I’m stumped. I’ve got a phrase that appears to be able to function to express the indefinite frequency (again and again) of a predication and also in other circumstances looks like cardinal count. It doesn’t look like an instance of translation Greek, but doesn’t seem to appear in Greek literature before the Septuagint. The closest we get is the similar phrase, “ἅπαξ ἢ δὶς” which is pretty clearly cardinal count, not frequency count and occurs once in Philo and also five times in Perseus:

Plato, Symposium 185e (talking about dealing with a hiccup):
ειʼ δʼ ἄρα πάνυ ἰσχυρά ἐστιν, ἀναλαβών τι τοιοῦτον οἵῳ κινήσαις ἂν τὴν ῥῖνα, πτάρε· καὶ ἐὰν τοῦτο ποιήσῃς ἅπαξ ἢ δίς, καὶ ειʼ πάνυ ἰσχυρά ἐστι, παύσεται.
If, however, it is a very stubborn one [hiccup], take something that will tickle your nostrils, and sneeze: do this once or twice, and though it be one of the most stubborn, it will stop.

If anyone has any suggestions, I’ll take them.

Is this a translation Greek that I’d recognize if I had more Hebrew texts? Or just a unique Koine development? Does Phil 4:16 disrupt Armstrong’s analysis of countability and aspect?


Armstrong, David. 1981. “The Ancient Greek Aorist as the Aspect of Countable Action.” Pages 1-12 in Syntax and semantics, vol. 14: Tense and aspect, ed. P. Tedeschi and A. Zaenen. New York: Academic.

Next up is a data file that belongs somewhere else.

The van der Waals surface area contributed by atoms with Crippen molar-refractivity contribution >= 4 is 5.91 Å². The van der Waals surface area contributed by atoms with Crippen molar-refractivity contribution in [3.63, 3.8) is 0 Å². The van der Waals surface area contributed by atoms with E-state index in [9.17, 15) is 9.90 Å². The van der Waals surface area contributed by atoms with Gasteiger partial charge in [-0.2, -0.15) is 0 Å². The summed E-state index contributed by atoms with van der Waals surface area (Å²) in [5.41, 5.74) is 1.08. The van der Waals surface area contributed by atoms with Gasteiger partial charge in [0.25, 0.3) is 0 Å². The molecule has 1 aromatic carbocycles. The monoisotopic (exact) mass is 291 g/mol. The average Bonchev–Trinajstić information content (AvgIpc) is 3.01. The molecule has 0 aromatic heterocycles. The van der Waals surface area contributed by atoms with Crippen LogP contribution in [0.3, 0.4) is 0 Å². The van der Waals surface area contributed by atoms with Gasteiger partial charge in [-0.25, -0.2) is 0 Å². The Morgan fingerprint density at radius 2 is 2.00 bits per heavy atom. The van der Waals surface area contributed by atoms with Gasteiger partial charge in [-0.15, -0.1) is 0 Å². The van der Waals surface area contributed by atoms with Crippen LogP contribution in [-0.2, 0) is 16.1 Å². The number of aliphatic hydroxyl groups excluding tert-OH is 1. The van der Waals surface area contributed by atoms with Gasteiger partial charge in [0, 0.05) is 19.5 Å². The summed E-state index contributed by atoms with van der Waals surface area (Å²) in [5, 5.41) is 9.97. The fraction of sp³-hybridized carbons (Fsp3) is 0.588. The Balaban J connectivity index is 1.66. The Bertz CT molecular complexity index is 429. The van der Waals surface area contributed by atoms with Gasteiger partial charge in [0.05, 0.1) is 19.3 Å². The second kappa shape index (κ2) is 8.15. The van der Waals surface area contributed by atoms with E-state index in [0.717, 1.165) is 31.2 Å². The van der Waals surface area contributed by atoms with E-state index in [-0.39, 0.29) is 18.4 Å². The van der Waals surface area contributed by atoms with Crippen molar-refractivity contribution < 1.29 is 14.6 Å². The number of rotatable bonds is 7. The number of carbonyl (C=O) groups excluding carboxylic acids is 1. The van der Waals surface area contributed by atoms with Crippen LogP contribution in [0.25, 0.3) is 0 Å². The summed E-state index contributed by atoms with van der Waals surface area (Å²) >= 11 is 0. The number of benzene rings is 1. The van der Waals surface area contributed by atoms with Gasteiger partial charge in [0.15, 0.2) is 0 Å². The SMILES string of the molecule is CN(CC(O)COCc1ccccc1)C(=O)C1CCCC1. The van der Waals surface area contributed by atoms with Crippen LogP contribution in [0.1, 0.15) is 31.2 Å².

Van der Merwe, Christo, Jackie Naudé, and Jan Kroeze. 1999. A Biblical Hebrew Reference Grammar. Sheffield: Sheffield Academic Press.

5 thoughts on “Once and twice: The countability of events

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  1. Interesting post. Thanks for sharing.

    A quick check on TLG indicates that the phrase ἅπαξ καὶ δίς is first attested in the LXX and then the NT. I doubt it’s translation Greek or Semitic-influenced Greek, however, because the great medical writer Galen uses it;

    Galen, De compositione medicamentorum secundum locos libri x. vol. 13 p. 283:
    ὅταν δὲ τὸ ὑγρὸν ἅπαξ καὶ δὶς ἀναβράσῃ, ἐπίβαλλε τὸ μέλι καὶ πάλιν ἕψε, ἔπειτα σακκίσας τὸ ὑγρὸν

    But when the liquid has boiled up “once and twice,” add the honey and boil again, then filter the liquid and set aside. (My translation)

    1. How convenient that it’s an aorist, too.

      That doesn’t look like indefinite repetition, but rather a specific number of times it has boiled. This instance cannot mean, “again and again,” but probably more like “once or twice” or “a couple times.”

      Perhaps, then, it’s the case that the phrase necessitates different interpretations depending on the aspect of the verb it modifies.